Irish peace campaigners have condemned the Irish Prime Minister over his traditional Saint Patrick's Day meeting with the U.S. President amid increasing opposition in Ireland to the war in Iraq.
March 10, 2004
Two thirds of Chinese families have been forced out of a south Belfast neighbourhood where unionist racists have mounted a hate campaign, it has emerged.
The breakaway `Real IRA' has been blamed for a letter bomb attack on the home of a member of a local policing board in Strabane, County Tyrone.
Lawyers representing those injured and bereaved by the 1974 Dublin and Monaghan bombings made their final submission yesterday to a Dublin parliamentary committee, which is considering the findings of the Barron Report on the attacks.
British Direct Ruler Paul Murphy was today challenged to a public debate with Sinn Féin about paramilitary activity as talks on the non-implementation of the 1998 Good Friday Agreement were cancelled.
If John Kerry does succeed in becoming the 44th President of the United States, there will be a Kennedy standing close by him on the inauguration stand next January.
March 8, 2004
Bobby Sands could have stepped aside.
The Blair's government's decision to make citizens of Britain carry ID cards is unnecessary and outrageous. It should induce democrats and everyone concerned about civil liberties to contact their MPs and tell them on no account to support it.
March 5, 2004
Home repair workers in north Belfast have walked out after unionist paramilitary threats to staff. The threats were made in an attempt to force the housing authority to allocate properties to certain individuals.
Shortly after revolution of 1979, Iranians were busy changing names. Names of thousands of streets, buildings and even cities that had been named after the Shah, his family or others close to the former regime needed to be changed and replaced by new idols and symbols of the revolution. Perhaps the most prominent was Tehran's major thoroughfare going from Pahlavi St. to be named after regime's renowned adversary, Dr. Mohammad Mossadegh.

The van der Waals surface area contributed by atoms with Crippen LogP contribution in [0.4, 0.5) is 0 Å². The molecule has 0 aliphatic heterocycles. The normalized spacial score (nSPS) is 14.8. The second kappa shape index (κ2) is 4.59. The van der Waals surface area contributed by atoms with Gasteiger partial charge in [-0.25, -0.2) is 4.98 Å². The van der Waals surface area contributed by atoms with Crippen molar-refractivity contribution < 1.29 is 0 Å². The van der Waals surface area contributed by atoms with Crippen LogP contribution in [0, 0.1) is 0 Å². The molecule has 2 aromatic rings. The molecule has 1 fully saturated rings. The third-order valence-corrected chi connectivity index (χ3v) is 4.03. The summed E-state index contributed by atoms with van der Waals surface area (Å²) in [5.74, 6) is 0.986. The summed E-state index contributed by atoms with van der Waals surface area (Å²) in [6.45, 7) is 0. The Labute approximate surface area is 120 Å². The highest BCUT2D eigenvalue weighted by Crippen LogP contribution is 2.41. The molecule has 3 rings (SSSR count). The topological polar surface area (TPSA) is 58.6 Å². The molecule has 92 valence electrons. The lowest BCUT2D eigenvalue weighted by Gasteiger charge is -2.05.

Academics in Canada are questioning why that country denied entry to five Irish activists jailed as political prisoners after they were invited to talk about the peace process at the University of Ottawa and Concordia University this month.
When Tony Blair was expressing outrage that he was being spied on by republicans (remember, IRA Spy-Ring at the heart of government?) there he was, according to Clare Short, cheerily spying away at the heart of international government.
March 3, 2004
A High Court action by the man who denies he was the British spy `Stakeknife' was adjourned in unusual circumstances yesterday.
The Irish Prime Minister, Bertie Ahern came under strong presure from the opposition parties over his government's electronic voting plans in the Dail today.
The final hearings before the Dublin parliamentary committee on the Barron report into the 1974 Dublin and Monaghan bombings took place today at Leinster House.
The sudden death of one of Gaelic football's brightest stars, Tyrone's Cormac McAnallen, has shocked his native county and the country as a whole.
The default position of the British administration here is the status quo. Put another way, that means when faced with any opposition or even controversy about a policy issue, their proconsul chooses the way of least resistance. In short, he does nothing. The default position should be the opposite.
March 1, 2004
Moves to permanently segregate loyalist and Republican prisoners in Maghaberry jail are starting today.
Amid ongoing turbulence in the peace process, Sinn Féin held a confident annual conference at the weekend, defiantly attacking the two governments and the unionist parties for their failure to secure the peace in the North.
The British government today succeeded in delaying court action which aims to force it to publish reports on murders in which it is accused of playing a role.
One night last week gangs of men went into Cliftonpark Avenue, Cliftondene Gardens and Ciftondene Crescent in North Belfast and attacked seven homes: four with bricks and paint bombs and three with petrol bombs. In Clifton Park Avenue, among the petrol-bombers' targets were a four-month-old baby and her 18-month-old sister, Caitlin Morgan.
Bertie Ahern has directly disputed Gerry Adams's claim never to have been in the IRA.